b. Mexican army had to withdraw south of the Rio Grande
c. All prisoners of war were released on both sides.
d. Santa Anna would be released as soon as believed safe to do so.
Secret Treaty
Burnet and Santa Anna signed a secret treaty. The Texans agreed to release Santa Anna under certain terms.
a. Santa Anna agreed to never invade Texas again.
b. Santa Anna will agree to recognize Texas as an independent nation.
c. Santa Anna agreed to sign a trade agreement with Texas.
d. VERY IMPORTANT FOR LATER EVENTS-the two leaders agreed to set the Rio Grande River as the border between Texas and Mexico.

Many were upset about the agreement. On June 3, about 200 protested and tried to seize Santa Anna. Burnet saw that he would have to ensure Santa Anna's safety or back out of his agreement. Mexico then refused to accept the Treaties of Velasco because Santa Anna signed them while a prisoner. Santa Anna was released to Washington D.C. to speak to President Jackson where he was set free. Mexico did not recognize Texas as an independent nation and they did not agree to their borders.
Santa Anna
As you know, Santa Anna is Sam Houston's enemy. Look in your book on page 149 for some trivial information on Santa Anna.


The President of the Republic of Texas
Burnet was interim president.
Sam Houston was elected in 1836
Comanches raided Texas settlements
Unrest in the army
Texas was deeply in debt
Foreign policy-dealing with issues outside of Texas
Avoid conflict with Mexico
Ratify the constitution of 1836

Texas to be annexed into the U.S.
protect Texas
opposed citizens wanted to avoid war with Mexico, avoid adding another slave state
Texas recognition
Jackson, President of U.S. recognized Texas as an independent nation on his last day of office
no other nations recognized Texas at this time
Relations with Mexico
Mexico rejected the treaties
Rejected the Rio Grande as Southern border
Many wanted to fight Mexico again, but Texas lacked money to do so.
Domestic Policy; 3 goals:
Gain control of the Texas Army
Keep peace in Texas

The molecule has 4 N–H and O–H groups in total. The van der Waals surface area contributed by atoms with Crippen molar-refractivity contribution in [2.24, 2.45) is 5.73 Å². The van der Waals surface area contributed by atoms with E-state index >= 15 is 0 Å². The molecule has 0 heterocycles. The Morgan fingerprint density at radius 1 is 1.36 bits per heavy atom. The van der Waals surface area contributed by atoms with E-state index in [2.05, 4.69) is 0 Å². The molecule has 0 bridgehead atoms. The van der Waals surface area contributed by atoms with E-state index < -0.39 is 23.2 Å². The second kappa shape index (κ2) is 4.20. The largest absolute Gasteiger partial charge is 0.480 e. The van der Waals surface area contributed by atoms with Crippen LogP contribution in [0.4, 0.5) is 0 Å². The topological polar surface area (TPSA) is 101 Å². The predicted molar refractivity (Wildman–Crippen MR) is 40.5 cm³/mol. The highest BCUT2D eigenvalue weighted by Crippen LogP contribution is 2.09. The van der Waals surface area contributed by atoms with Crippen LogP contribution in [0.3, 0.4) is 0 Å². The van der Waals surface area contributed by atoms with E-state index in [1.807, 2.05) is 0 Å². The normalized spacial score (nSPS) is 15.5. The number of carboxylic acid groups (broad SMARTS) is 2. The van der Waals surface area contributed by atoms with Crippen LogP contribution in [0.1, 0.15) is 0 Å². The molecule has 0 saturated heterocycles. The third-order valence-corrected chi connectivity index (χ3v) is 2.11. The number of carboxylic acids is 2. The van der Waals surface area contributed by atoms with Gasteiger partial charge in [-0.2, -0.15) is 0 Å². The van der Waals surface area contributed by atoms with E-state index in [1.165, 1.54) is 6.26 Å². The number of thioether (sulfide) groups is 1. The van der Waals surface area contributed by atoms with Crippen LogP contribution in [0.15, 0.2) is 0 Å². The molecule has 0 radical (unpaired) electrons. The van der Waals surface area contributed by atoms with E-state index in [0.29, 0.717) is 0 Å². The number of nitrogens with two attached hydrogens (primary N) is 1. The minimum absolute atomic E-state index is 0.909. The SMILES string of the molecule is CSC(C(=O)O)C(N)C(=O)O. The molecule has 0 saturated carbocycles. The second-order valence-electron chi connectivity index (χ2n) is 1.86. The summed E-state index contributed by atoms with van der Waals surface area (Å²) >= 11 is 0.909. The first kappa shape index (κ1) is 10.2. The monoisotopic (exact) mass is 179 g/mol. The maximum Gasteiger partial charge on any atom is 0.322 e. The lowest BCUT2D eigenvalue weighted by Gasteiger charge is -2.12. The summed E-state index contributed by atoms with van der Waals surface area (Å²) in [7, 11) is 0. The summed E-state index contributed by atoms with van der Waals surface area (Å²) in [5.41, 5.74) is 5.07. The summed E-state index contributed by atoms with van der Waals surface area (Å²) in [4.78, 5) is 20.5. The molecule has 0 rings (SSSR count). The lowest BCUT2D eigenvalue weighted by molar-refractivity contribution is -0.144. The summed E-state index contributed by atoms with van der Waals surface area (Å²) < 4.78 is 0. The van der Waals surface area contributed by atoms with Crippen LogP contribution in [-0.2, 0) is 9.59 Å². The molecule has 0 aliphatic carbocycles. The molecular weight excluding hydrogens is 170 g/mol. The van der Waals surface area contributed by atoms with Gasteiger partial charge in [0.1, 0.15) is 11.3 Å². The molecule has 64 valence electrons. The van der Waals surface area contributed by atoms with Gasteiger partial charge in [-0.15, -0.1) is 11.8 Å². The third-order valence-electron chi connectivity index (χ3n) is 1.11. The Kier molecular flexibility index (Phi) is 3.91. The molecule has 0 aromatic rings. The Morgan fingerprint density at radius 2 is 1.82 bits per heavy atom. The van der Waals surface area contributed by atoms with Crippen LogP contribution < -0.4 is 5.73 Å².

Solid financially

Most of the troops returned home.
New soldiers from the U.S.
Attacking Mexico was exciting to the Army
Army commander, Huston, challenged the newly appointed commander, Johnston, to a duel and shot him. Johnston did not die.
Houston ordered all troops on leave. If they were needed, they'd be called.
Texas Rangers guarded the frontier
Houston respected the Indians, he lived among the Cherokee for a number of years.
tried to create treaties-Congress refused to ratify the treaties
create trading posts-most never opened
Indians did not trust settlers
Texans wanted the Indian's land
more than $1 million in debt
few countries would lend money to Texas
cut gov't spending
placed taxes on imports, property and livestock
create currency-had no silver or gold to back currency-used land
gave away land
1838-in debt by $3 million
Battle of Plum Creek
(12 August 1840)

The boldest of the Indian invasions in Texas, occurred in August of 1840 and culminated in the Battle of Plum Creek. Hostilities between the Indians and the Texans had been escalating for several years. They reached a peak in early 1840 in what became known as the
Council House Fight in San Antonio.
The Indians had come to San Antonio on what started out as a peace mission, the were actually returning a hostage they had taken, but a dispute ended in the death of seven Texans and over thirty-five Indians. As a result, the already diminished trust between the Texans and Indians totally collapsed, and the Indians began making plans for retaliation.

The counterstrike began in early August, when a war party of about 600 Comanches and Kiowas descended from the Texas hill country all the way to Victoria and nearby Linnville on the Gulf of Mexico. They carefully avoided the settlements on the Guadalupe valley, and thus made the trip undetected when they reached Victoria on the afternoon of August 6. After raiding and looting on the Texas coast, the Indians began their return, backtracking northward just east of the Guadalupe river.

By then, news of the raids on Victoria and Linnville had spread through the settlements. Volunteers from Gonzales under Matthew Caldwell and from Bastrop under Ed Burleson were soon gathered and on the way to the site agreed upon to intercept the Indians.

The Comanches were already in sight as the Texans joined forces. As the Texans approached, most of the Indians formed a line in front of their horses and pack mules. After some time, however, the Indians began retreating and separating, so that the battle turned into a long running fight.

The Comanches lost over eighty warriors in the battle that stretched for almost fifteen miles. Others were captured, including squaws and children, and much of the plunder taken at Victoria and Linnville was recovered. The Texans lost one man killed and seven wounded.